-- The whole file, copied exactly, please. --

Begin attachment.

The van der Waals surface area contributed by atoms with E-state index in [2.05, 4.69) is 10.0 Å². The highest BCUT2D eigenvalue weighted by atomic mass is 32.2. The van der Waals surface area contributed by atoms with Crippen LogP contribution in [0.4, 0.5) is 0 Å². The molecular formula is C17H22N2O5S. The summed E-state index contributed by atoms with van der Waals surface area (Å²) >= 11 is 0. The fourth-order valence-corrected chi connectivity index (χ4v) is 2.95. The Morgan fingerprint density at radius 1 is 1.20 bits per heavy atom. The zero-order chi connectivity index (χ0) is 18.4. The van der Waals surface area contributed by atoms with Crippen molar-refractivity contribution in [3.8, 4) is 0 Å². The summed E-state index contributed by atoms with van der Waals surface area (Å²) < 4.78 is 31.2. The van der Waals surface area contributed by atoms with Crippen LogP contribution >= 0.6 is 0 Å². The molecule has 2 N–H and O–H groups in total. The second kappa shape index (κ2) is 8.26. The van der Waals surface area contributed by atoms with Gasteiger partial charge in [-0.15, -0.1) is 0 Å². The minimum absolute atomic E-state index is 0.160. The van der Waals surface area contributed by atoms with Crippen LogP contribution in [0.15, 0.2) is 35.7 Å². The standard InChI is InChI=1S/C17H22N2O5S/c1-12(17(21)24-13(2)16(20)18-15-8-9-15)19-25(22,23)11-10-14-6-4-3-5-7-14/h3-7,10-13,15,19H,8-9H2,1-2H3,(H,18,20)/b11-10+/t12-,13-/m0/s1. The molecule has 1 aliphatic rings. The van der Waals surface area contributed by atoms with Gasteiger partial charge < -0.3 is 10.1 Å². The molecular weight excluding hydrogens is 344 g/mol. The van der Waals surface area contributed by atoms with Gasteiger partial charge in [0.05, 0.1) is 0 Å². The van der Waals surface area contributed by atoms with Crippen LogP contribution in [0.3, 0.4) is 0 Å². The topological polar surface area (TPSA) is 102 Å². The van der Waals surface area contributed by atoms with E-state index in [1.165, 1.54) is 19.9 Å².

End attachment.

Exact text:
The van der Waals surface area contributed by atoms with E-state index in [2.05, 4.69) is 10.0 Å². The highest BCUT2D eigenvalue weighted by atomic mass is 32.2. The van der Waals surface area contributed by atoms with Crippen LogP contribution in [0.4, 0.5) is 0 Å². The molecular formula is C17H22N2O5S. The summed E-state index contributed by atoms with van der Waals surface area (Å²) >= 11 is 0. The fourth-order valence-corrected chi connectivity index (χ4v) is 2.95. The Morgan fingerprint density at radius 1 is 1.20 bits per heavy atom. The zero-order chi connectivity index (χ0) is 18.4. The van der Waals surface area contributed by atoms with Crippen molar-refractivity contribution in [3.8, 4) is 0 Å². The summed E-state index contributed by atoms with van der Waals surface area (Å²) < 4.78 is 31.2. The van der Waals surface area contributed by atoms with Crippen LogP contribution >= 0.6 is 0 Å². The molecule has 2 N–H and O–H groups in total. The second kappa shape index (κ2) is 8.26. The van der Waals surface area contributed by atoms with Gasteiger partial charge in [-0.15, -0.1) is 0 Å². The minimum absolute atomic E-state index is 0.160. The van der Waals surface area contributed by atoms with Crippen LogP contribution in [0.15, 0.2) is 35.7 Å². The standard InChI is InChI=1S/C17H22N2O5S/c1-12(17(21)24-13(2)16(20)18-15-8-9-15)19-25(22,23)11-10-14-6-4-3-5-7-14/h3-7,10-13,15,19H,8-9H2,1-2H3,(H,18,20)/b11-10+/t12-,13-/m0/s1. The molecule has 1 aliphatic rings. The van der Waals surface area contributed by atoms with Gasteiger partial charge < -0.3 is 10.1 Å². The molecular weight excluding hydrogens is 344 g/mol. The van der Waals surface area contributed by atoms with Gasteiger partial charge in [0.05, 0.1) is 0 Å². The van der Waals surface area contributed by atoms with Crippen LogP contribution in [0.3, 0.4) is 0 Å². The topological polar surface area (TPSA) is 102 Å². The van der Waals surface area contributed by atoms with E-state index in [1.165, 1.54) is 19.9 Å².